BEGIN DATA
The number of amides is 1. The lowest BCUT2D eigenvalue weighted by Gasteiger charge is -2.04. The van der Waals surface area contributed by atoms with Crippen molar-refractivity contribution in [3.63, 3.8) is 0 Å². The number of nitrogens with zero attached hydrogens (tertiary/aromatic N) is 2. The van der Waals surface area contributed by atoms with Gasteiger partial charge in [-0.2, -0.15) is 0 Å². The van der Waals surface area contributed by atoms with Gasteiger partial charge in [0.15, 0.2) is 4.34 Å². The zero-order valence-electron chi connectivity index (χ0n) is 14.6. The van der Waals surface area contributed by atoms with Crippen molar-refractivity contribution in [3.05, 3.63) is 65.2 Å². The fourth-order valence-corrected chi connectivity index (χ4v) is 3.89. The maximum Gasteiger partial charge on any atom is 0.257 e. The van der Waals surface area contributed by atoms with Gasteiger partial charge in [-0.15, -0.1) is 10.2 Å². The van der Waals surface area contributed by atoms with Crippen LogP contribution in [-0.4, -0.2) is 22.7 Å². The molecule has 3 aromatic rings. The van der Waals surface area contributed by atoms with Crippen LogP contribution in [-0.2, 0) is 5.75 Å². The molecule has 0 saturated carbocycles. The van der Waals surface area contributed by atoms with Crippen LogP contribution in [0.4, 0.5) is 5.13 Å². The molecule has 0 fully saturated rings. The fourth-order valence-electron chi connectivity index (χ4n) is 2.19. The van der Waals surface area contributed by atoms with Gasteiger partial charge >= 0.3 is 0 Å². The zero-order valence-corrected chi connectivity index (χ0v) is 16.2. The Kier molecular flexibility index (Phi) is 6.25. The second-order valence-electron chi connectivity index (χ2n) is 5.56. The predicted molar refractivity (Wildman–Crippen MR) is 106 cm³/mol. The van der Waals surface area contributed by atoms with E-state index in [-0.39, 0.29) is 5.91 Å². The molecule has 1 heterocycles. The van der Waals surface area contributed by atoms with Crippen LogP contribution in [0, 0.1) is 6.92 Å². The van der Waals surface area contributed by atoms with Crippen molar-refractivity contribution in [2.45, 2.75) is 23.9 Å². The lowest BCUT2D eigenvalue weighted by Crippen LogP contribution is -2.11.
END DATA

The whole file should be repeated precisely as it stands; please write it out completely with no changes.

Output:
The number of amides is 1. The lowest BCUT2D eigenvalue weighted by Gasteiger charge is -2.04. The van der Waals surface area contributed by atoms with Crippen molar-refractivity contribution in [3.63, 3.8) is 0 Å². The number of nitrogens with zero attached hydrogens (tertiary/aromatic N) is 2. The van der Waals surface area contributed by atoms with Gasteiger partial charge in [-0.2, -0.15) is 0 Å². The van der Waals surface area contributed by atoms with Gasteiger partial charge in [0.15, 0.2) is 4.34 Å². The zero-order valence-electron chi connectivity index (χ0n) is 14.6. The van der Waals surface area contributed by atoms with Crippen molar-refractivity contribution in [3.05, 3.63) is 65.2 Å². The fourth-order valence-corrected chi connectivity index (χ4v) is 3.89. The maximum Gasteiger partial charge on any atom is 0.257 e. The van der Waals surface area contributed by atoms with Gasteiger partial charge in [-0.15, -0.1) is 10.2 Å². The van der Waals surface area contributed by atoms with Crippen LogP contribution in [-0.4, -0.2) is 22.7 Å². The molecule has 3 aromatic rings. The van der Waals surface area contributed by atoms with Crippen LogP contribution in [-0.2, 0) is 5.75 Å². The molecule has 0 saturated carbocycles. The van der Waals surface area contributed by atoms with Crippen LogP contribution in [0.4, 0.5) is 5.13 Å². The molecule has 0 fully saturated rings. The fourth-order valence-electron chi connectivity index (χ4n) is 2.19. The van der Waals surface area contributed by atoms with Gasteiger partial charge >= 0.3 is 0 Å². The zero-order valence-corrected chi connectivity index (χ0v) is 16.2. The Kier molecular flexibility index (Phi) is 6.25. The second-order valence-electron chi connectivity index (χ2n) is 5.56. The predicted molar refractivity (Wildman–Crippen MR) is 106 cm³/mol. The van der Waals surface area contributed by atoms with E-state index in [-0.39, 0.29) is 5.91 Å². The molecule has 1 heterocycles. The van der Waals surface area contributed by atoms with Crippen LogP contribution in [0, 0.1) is 6.92 Å². The van der Waals surface area contributed by atoms with Crippen molar-refractivity contribution in [2.45, 2.75) is 23.9 Å². The lowest BCUT2D eigenvalue weighted by Crippen LogP contribution is -2.11.